The Eurozone’s single currency masks deep economic divisions. Trade imbalances create debt, with surplus countries like Germany refusing fiscal transfers. Germany’s economic woes could force a difficult choice: full union or fracture.
E urope is home to many languages, varied geography and different cultures. And until fairly recently, it was also a place where almost every country had its own currency.
The arrival of a common currency in 1999 changed all that. Now 344 million citizens in 20 of the 27 EU member states use the euro, making it the world’s second most-used international currency after the US dollar.
One purpose of the euro is to simplify cross-border payment transfers between eurozone member states. This is achieved using a system called “Target 2” (T2) which settles private sector bank-to-bank and commercial transactions between EU countries.
However, my research shows that this apparently innocuous settlement system is effectively being used to save the eurozone from imploding.
The problem is that some eurozone members – Italy and Spain, for example – import much more from other members than they export, particularly from Germany, the economic engine that has kept the eurozone economies going since 1999.
This results in a trade deficit, also known as a negative balance of trade. This, in turn, creates a debt owed by Italy and Spain to Germany.
Luckily for them though, T2 converts this potentially risky debt into an apparently risk-free loan owed by the central banks of Italy and Spain to the central bank of Germany. The trouble is that there is no legal requirement in T2 to ever pay ot back.
United in debt?
Part of the reason for this imbalance is that the eurozone does not satisfy the economic conditions for being an “optimal currency area” (OCA) – that is, a geographical area over which a single currency and monetary policy can operate on a long term basis (in contrast to the UK and US, for example).
The different business cycles within the eurozone (with some countries booming economically, while others are in a slump) mean that trade surpluses and deficits will build up because inter-regional exchange rates can no longer be changed.
The normal way for a country to deal with a trade deficit is to devalue its currency, but this is not possible in the eurozone, since exchange rates between members were fixed in perpetuity in 1999. The most economically efficient countries, like Germany, accrue surpluses, while the more inefficient countries, like Italy and Spain, build up deficits.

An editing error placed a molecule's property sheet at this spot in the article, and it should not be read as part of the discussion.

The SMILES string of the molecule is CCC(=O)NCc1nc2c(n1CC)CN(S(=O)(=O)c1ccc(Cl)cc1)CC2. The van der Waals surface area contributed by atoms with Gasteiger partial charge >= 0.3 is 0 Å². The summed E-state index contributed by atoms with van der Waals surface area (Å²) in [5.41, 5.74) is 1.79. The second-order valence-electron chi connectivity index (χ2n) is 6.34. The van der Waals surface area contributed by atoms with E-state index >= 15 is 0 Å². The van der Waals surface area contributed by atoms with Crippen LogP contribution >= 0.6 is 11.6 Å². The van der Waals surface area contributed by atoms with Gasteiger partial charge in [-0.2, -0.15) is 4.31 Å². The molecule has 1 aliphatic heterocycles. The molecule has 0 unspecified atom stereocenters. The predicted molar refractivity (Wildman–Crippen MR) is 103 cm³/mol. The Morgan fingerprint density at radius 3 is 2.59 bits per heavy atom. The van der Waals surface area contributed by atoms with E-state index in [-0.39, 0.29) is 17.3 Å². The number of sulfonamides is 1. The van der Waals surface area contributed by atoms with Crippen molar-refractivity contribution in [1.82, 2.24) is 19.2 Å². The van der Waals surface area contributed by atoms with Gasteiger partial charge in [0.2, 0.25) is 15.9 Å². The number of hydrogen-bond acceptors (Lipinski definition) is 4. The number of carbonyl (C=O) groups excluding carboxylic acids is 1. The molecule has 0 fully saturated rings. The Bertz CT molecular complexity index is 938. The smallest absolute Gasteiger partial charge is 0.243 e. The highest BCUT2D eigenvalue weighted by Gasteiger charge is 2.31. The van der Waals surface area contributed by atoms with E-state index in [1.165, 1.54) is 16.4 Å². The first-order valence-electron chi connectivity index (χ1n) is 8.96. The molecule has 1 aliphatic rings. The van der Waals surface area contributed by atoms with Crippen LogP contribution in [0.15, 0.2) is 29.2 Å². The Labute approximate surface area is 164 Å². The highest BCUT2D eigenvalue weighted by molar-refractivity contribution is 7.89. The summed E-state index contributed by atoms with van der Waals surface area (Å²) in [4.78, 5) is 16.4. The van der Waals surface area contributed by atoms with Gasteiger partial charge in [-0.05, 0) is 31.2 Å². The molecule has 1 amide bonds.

To rectify this, surplus regions would have to recycle their surpluses back into deficit regions via transfers to keep the eurozone economies in balance. This is what happens in OCAs like the UK when the national government transfers tax revenues collected in England to Scotland, Wales and Northern Ireland to correct regional imbalances.
But the largest surplus country in the eurozone, Germany, refuses to accept that the EU is a “transfer union”. This is because the eurozone was set up on the explicit basis that market forces, not fiscal transfers, would be used to remove productivity differences between member states – and Germany was determined that it would not cross-subsidise inefficient members.
Yet deficit countries, including Italy and Spain, are using T2 for this very purpose. For them, T2 has effectively become a giant credit card. But unlike a regular credit card, neither the debt nor the interest that accrues on the debt ever needs to be repaid.
Secret European debt mountain
My research also shows that the size of the deficits being built up is causing citizens in those countries to lose confidence in their banking systems, leading them to transfer their funds to banks in surplus countries. T2 is being used to facilitate this capital flight to Germany, the Netherlands and Luxembourg.
Then there is the fact that no member state individually controls the European Central Bank. This implies that they do not (and cannot) stand behind their government debts or currency in the way genuine sovereign nations do – by printing more money to repay their debts when their tax base proves to be insufficient. Eurozone member states are therefore “sub-sovereign” states, since they are effectively using a “foreign currency”.
The present situation is not viable in the long term. And my research suggests only two realistic outcomes.
The first is a full fiscal and political union, with Brussels determining the levels of tax and public spending in each member state. The second is that the eurozone breaks up. Either way, it will cost German taxpayers well over €1 trillion (£854 billion).
The current faltering of the German economy – in part, due to the massive increase in energy costs following the Russian invasion of Ukraine and, in part, due to China no longer needing German machine tools for its factories – could mean that Germany does eventually capitulate to French demands for fiscal and political union.
But if it does, it will be a union based on the protectionist model favoured by France, with much greater state intervention and regulation in the economy and with large state subsidies for favoured sectors and firms.
This is very different from the “ordoliberal” (or “ordered liberal”) model preferred by Germany which supports free markets but seeks to prevent powerful private interests from undermining competition.
However, there are no examples in history where a country – let alone a continent – has regulated its way to economic success. For now, T2 is the silent bailout system that people rarely talk about – but upon which the very survival of the euro depends.